Surfing the Lost Coast with Grundens and Industrial Revolution's UCO and Intova
We camped near a warm pool that used to be a rivermouth that dumped into the Pacific Ocean. It has all but dried up due to California's drought. To us it was a post-surf spa, warming our bones after a cold surf, cleaning the salt off our faces and wetsuits. When the surf was up, we were in the water until the sky went dark, and on a moonless night, the waves were impossible to judge. We were forced to get on dry land.
Watching the waves and sunset running along the coastline with a shortboard under arm, Sam was always the most thrilled, the most giddy like a child. His optimissum and enthusiasm kept our hopes up even when the surf went to shit. He always saw some potential, some element of surf science that could bring in a heavier wave that would meet our ideals. Here he stands looking at the point, judging which break to paddle into.
Four of us take our leave and head into the backcountry. Reunited along the West Coast, wallets, keys and cellphones stored, an unknown lurks in the shadows. But we feel invited. Sam from Ocean Beach walks past a sign as he steps onto the beach. Sand, pebbles, stones, and a ripping Pacific Ocean will be our constant companions for the next week. The dream of an empty Californian lineup now seems real.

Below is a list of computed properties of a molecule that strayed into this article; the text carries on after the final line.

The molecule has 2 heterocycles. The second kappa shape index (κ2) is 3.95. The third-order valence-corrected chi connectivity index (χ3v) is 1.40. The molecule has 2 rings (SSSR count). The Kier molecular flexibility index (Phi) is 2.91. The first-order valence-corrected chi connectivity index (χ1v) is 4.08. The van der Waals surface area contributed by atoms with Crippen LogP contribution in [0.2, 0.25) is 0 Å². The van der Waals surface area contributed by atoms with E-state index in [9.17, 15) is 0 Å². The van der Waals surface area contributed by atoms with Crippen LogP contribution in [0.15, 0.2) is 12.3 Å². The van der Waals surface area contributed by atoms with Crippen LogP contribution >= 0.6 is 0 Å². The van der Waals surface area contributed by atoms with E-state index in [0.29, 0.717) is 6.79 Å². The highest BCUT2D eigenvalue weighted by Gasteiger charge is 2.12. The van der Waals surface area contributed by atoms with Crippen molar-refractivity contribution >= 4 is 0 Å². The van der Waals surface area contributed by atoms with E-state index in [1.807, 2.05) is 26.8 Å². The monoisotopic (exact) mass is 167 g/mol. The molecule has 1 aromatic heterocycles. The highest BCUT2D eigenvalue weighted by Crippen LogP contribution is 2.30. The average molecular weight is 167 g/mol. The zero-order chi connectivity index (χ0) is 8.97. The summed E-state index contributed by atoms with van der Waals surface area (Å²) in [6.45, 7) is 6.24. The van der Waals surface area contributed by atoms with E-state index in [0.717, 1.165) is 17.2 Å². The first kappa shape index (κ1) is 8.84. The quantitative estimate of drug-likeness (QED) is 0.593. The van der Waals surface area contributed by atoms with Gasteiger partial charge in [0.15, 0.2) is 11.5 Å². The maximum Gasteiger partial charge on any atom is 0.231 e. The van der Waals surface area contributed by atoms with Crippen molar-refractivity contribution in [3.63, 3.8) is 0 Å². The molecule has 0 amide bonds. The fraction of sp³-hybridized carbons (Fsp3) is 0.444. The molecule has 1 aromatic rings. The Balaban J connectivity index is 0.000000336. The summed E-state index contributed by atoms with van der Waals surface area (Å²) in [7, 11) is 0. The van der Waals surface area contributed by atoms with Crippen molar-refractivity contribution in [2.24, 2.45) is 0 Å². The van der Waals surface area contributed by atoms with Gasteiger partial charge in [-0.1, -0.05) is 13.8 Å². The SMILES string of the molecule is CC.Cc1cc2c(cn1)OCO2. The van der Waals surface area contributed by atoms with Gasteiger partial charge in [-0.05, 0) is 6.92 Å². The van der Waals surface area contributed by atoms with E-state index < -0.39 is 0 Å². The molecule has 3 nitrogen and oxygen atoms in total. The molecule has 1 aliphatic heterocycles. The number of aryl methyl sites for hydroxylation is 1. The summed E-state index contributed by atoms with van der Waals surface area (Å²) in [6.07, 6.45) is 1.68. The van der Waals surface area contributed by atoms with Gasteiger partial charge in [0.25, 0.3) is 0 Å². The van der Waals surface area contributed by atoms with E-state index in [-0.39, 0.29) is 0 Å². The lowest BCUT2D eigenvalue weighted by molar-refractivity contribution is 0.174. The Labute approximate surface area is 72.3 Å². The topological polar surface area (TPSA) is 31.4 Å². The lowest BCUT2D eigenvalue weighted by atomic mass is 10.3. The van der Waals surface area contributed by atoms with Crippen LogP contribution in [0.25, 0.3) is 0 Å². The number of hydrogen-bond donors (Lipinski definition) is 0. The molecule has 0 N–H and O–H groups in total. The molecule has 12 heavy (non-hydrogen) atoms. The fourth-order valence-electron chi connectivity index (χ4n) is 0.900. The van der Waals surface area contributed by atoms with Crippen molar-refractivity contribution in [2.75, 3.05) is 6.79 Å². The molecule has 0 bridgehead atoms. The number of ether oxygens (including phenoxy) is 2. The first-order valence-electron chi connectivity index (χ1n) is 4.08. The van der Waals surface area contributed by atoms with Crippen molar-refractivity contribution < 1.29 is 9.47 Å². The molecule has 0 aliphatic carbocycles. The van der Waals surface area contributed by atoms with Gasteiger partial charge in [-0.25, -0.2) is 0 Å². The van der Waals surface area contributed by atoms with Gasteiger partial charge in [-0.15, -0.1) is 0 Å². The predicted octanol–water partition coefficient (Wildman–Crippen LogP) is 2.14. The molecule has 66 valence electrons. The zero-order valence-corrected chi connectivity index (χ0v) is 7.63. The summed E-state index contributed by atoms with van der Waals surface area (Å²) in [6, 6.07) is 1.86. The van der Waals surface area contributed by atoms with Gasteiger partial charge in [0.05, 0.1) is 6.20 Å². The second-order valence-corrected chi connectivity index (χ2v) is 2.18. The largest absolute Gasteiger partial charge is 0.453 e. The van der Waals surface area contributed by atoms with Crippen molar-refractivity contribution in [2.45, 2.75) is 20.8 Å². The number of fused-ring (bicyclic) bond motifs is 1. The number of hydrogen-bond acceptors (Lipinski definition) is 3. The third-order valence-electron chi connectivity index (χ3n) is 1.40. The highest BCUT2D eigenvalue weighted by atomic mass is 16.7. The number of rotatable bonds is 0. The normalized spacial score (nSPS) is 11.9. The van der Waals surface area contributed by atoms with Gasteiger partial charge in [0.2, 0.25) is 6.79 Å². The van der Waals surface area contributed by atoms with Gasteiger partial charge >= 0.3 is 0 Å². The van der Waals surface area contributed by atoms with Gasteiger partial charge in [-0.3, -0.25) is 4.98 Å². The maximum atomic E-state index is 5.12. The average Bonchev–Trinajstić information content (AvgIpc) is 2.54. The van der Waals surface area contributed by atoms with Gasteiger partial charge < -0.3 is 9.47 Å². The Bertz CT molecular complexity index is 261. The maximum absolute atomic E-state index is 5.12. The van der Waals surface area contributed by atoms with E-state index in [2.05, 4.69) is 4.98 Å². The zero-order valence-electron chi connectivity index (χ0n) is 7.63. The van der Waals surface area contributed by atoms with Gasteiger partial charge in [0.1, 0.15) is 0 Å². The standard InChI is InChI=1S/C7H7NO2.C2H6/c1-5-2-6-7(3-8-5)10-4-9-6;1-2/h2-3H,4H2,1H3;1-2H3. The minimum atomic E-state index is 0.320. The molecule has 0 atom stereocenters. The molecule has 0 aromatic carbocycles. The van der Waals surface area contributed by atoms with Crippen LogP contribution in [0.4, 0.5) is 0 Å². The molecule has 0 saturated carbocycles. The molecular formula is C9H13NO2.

Kris, a retired school teacher and now painter and contractor, recently had heart surgery earlier this year. This wasn't his first time back surfing. He was in the water as soon as his doctors gave him permission. Here he navigates the intertidal zone as we head north where the cliff's edge meets a pumping Pacific Ocean.
Camp became homebase. But for two days a low-hanging fog bank never waivered and started to drive us mad. The surf dropped and our nerves started to twitch. The lack of movement, the decline of adreneline-surging waves, and a low white ceiling caused some heads to spin. But to bide the time, we read, cooked, played rock bocci, big rock little rock, and frisbee.
California's central and northern coastline is a site of raw beauty and power. To walk, move and sleep within these environs brought an awareness back to our conscience, one of gratitude, peace and joy. We were off the grid, on our own, traversing a terrain little disturbed for the eons. And we were having fun doing it, forgetting about our personal and business lives for at least a week. This became our true philosophy of freedom within the outdoors.
The California coast is a sharky coastline. We came upon a dead whale as we neared the exit point. Huge bite marks were torn from the whale's sides. We knew they were shark bites, and secretly we were grateful for this whale, keeping the sharks away from the lineup and glued to this floating feast.